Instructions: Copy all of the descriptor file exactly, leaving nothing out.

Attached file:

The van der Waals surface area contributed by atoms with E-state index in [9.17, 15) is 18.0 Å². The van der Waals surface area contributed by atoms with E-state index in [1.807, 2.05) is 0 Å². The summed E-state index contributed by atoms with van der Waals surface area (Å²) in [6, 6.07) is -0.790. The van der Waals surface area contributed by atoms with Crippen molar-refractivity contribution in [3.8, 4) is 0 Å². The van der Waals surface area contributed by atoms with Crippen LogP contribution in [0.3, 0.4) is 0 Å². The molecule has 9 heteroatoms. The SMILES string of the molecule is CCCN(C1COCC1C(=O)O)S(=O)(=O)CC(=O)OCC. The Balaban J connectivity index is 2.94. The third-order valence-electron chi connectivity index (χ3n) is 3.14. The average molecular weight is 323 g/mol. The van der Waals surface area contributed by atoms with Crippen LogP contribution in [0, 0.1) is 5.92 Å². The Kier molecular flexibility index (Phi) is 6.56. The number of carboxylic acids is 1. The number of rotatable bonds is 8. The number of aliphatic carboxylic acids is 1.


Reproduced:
The van der Waals surface area contributed by atoms with E-state index in [9.17, 15) is 18.0 Å². The van der Waals surface area contributed by atoms with E-state index in [1.807, 2.05) is 0 Å². The summed E-state index contributed by atoms with van der Waals surface area (Å²) in [6, 6.07) is -0.790. The van der Waals surface area contributed by atoms with Crippen molar-refractivity contribution in [3.8, 4) is 0 Å². The van der Waals surface area contributed by atoms with Crippen LogP contribution in [0.3, 0.4) is 0 Å². The molecule has 9 heteroatoms. The SMILES string of the molecule is CCCN(C1COCC1C(=O)O)S(=O)(=O)CC(=O)OCC. The Balaban J connectivity index is 2.94. The third-order valence-electron chi connectivity index (χ3n) is 3.14. The average molecular weight is 323 g/mol. The van der Waals surface area contributed by atoms with Crippen LogP contribution in [0, 0.1) is 5.92 Å². The Kier molecular flexibility index (Phi) is 6.56. The number of carboxylic acids is 1. The number of rotatable bonds is 8. The number of aliphatic carboxylic acids is 1.